Scandium • Transition Metal
Primary XPS region: Sc2p
Overlapping regions: Ta4p3/2, Cd3d5/2, N1s, Ge LMM, Se LMM
Binding energies of common chemical states:
|Chemical state||Binding energy Sc2p3/2|
|Sc metal||398.5 eV|
ScO(OH) referenced to Sc2p metal peak. Sc2O3 referenced to adventitious C1s peak at 284.8eV.
Interpretation of XPS spectra
- Sc2p peak has significantly split spin-orbit components (Δmetal=4.90eV).
- Splitting Δ-value varies with chemical state. (e.g., Δoxide=4.3eV for Sc2O3).
- For many elements, the FWHM for each spin-orbit component is the same, but for scandium, the Sc2p1/2 component is broader than the Sc2p3/2 peak.
- Spectrum below has been assigned according to Ref .
About this element
Date of discovery: 1878
Name origin: Latin Scandia
Discoverer: Lars Nilson
Obtained from: thortveitite, wiikite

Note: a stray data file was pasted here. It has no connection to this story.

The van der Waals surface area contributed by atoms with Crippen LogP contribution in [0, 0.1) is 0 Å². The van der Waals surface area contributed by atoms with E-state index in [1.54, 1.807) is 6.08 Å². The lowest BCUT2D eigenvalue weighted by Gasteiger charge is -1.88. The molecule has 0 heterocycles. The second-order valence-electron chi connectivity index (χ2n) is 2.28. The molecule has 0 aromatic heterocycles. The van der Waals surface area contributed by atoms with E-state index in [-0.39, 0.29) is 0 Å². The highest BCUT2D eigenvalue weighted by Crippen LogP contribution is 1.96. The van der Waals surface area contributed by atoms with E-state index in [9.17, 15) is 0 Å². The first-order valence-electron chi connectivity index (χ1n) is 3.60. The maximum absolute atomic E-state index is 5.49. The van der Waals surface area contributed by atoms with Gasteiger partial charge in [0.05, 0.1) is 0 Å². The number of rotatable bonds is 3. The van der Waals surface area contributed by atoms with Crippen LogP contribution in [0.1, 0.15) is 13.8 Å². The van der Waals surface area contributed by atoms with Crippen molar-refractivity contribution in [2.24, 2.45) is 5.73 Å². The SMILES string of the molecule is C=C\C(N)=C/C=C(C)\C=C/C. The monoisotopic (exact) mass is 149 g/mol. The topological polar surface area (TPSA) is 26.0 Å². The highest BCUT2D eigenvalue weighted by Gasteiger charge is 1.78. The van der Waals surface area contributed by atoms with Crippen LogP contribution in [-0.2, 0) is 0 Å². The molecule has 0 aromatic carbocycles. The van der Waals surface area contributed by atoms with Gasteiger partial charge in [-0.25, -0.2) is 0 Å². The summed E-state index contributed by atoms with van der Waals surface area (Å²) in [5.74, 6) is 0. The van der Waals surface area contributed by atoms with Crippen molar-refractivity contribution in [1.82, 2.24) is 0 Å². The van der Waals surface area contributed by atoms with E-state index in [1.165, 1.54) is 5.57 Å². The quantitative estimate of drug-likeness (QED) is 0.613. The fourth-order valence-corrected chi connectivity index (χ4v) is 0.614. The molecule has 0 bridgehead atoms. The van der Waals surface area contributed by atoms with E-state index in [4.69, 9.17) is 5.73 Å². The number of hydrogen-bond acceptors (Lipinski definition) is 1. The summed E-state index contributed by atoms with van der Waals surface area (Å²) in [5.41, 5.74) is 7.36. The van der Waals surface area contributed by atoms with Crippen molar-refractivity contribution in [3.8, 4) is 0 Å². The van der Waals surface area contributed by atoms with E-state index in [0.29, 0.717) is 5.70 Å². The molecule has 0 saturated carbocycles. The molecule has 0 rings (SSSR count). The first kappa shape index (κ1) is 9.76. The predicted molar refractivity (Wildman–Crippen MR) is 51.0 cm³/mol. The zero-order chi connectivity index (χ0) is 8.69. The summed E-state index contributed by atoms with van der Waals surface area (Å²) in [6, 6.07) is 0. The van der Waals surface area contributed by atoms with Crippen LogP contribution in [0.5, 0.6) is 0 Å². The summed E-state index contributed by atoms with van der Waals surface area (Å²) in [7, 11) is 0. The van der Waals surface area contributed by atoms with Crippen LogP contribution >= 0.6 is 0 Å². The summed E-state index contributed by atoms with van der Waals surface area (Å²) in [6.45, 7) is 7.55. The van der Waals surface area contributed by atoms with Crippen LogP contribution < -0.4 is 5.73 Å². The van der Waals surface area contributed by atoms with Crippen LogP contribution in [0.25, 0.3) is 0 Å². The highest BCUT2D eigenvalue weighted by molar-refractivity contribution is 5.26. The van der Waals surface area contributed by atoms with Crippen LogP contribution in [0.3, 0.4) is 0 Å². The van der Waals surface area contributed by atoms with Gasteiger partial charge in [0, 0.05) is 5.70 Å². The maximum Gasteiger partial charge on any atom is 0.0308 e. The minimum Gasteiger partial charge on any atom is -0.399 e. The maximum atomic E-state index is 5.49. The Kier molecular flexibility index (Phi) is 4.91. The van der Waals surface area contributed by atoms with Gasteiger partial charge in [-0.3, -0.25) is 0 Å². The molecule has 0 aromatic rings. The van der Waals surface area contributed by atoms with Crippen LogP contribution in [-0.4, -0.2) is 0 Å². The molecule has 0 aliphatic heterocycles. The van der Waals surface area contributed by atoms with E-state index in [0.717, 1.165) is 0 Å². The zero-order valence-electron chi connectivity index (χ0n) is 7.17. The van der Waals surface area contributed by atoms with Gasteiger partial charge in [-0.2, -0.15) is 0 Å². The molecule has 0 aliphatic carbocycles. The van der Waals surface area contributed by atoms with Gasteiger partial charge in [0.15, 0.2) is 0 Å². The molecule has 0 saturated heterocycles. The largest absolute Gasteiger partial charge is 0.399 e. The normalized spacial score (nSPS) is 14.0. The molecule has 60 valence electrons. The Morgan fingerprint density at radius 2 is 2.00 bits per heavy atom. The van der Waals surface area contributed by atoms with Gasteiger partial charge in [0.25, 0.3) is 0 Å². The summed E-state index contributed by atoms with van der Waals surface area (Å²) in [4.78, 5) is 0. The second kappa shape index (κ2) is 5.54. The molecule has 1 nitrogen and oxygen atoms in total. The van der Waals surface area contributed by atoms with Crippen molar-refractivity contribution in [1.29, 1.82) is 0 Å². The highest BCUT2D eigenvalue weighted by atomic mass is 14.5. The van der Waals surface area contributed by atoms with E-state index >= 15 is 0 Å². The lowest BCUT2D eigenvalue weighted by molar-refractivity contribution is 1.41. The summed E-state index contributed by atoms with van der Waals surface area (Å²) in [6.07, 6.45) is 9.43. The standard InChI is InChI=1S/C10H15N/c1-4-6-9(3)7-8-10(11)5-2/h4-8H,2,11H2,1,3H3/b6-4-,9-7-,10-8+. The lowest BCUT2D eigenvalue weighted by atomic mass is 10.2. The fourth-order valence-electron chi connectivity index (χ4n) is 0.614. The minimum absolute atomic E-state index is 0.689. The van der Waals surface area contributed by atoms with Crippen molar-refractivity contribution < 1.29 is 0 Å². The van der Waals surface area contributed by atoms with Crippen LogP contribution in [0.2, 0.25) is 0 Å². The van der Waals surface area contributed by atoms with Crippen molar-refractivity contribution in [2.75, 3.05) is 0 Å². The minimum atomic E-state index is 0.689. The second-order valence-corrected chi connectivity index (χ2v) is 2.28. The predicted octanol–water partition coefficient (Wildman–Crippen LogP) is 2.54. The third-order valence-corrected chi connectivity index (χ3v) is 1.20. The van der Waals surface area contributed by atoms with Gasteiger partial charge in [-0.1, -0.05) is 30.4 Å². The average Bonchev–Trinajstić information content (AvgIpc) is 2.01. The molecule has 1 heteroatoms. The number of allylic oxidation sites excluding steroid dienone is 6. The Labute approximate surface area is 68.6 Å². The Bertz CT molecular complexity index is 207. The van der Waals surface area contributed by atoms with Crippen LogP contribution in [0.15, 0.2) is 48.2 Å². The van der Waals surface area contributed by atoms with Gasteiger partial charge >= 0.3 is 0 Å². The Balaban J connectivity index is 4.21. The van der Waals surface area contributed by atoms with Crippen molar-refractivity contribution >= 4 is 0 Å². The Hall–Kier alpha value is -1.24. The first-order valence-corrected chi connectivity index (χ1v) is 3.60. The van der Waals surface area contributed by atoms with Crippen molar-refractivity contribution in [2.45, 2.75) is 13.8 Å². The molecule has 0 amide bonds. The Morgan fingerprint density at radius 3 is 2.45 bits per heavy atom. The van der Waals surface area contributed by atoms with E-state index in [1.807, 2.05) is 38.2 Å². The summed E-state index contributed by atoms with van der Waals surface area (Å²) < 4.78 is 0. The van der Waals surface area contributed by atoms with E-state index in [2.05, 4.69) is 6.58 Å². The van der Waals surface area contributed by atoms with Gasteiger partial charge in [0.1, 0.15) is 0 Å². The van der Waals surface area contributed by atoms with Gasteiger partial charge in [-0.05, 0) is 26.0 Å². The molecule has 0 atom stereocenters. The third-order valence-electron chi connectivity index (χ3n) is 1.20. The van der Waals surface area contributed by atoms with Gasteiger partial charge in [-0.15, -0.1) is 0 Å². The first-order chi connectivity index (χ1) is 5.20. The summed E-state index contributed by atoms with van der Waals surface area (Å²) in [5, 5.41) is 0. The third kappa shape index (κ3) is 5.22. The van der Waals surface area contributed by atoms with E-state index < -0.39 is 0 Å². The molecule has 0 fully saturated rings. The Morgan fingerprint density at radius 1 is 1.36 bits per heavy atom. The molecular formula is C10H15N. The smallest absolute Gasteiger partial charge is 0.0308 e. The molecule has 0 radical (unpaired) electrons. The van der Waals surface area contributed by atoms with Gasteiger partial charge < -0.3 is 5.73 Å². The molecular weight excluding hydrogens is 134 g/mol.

Melting point: 1814 K
Boiling point: 3103 K
Molar volume: 15.00 × 10-6 m3/mol
Shell structure: 2,8,9,2
Electron configuration: [Ar]3d14s2
Oxidation state: 3
Crystal structure: hexagonal
A rare transition element, scandium was discovered in 1878 by L. Nilson in Scandinavia. It occurs in only trace amounts on earth, though it is much more abundant in the sun and other stars. Although scandium can develop a slightly yellow or pink tinge upon exposure to air, it exists in its standard state as a soft, silvery white metal. Scandium’s high melting point and lightweight characteristics make it of interest to the aerospace industry and designers of sports equipment. Current applications of scandium include use in bicycle frames and in the production of high intensity light when combined with oxygen.
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